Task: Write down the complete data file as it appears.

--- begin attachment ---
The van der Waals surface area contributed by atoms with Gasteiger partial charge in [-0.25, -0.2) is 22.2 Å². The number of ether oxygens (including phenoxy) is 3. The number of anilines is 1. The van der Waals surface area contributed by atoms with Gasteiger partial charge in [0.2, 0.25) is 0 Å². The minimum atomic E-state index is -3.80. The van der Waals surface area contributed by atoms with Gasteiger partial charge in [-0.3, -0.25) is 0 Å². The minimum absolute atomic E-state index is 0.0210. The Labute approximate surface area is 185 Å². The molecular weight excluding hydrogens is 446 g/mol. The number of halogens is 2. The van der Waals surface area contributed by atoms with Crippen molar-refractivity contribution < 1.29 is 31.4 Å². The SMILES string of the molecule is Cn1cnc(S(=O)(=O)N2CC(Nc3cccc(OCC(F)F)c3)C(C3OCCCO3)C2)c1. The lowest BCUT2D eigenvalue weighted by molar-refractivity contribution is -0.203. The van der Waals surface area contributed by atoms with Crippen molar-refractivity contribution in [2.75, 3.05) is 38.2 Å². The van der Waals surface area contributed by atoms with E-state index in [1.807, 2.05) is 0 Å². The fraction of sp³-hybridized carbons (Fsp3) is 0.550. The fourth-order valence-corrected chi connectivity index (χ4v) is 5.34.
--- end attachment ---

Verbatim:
The van der Waals surface area contributed by atoms with Gasteiger partial charge in [-0.25, -0.2) is 22.2 Å². The number of ether oxygens (including phenoxy) is 3. The number of anilines is 1. The van der Waals surface area contributed by atoms with Gasteiger partial charge in [0.2, 0.25) is 0 Å². The minimum atomic E-state index is -3.80. The van der Waals surface area contributed by atoms with Gasteiger partial charge in [-0.3, -0.25) is 0 Å². The minimum absolute atomic E-state index is 0.0210. The Labute approximate surface area is 185 Å². The molecular weight excluding hydrogens is 446 g/mol. The number of halogens is 2. The van der Waals surface area contributed by atoms with Crippen molar-refractivity contribution < 1.29 is 31.4 Å². The SMILES string of the molecule is Cn1cnc(S(=O)(=O)N2CC(Nc3cccc(OCC(F)F)c3)C(C3OCCCO3)C2)c1. The lowest BCUT2D eigenvalue weighted by molar-refractivity contribution is -0.203. The van der Waals surface area contributed by atoms with Crippen molar-refractivity contribution in [2.75, 3.05) is 38.2 Å². The van der Waals surface area contributed by atoms with E-state index in [1.807, 2.05) is 0 Å². The fraction of sp³-hybridized carbons (Fsp3) is 0.550. The fourth-order valence-corrected chi connectivity index (χ4v) is 5.34.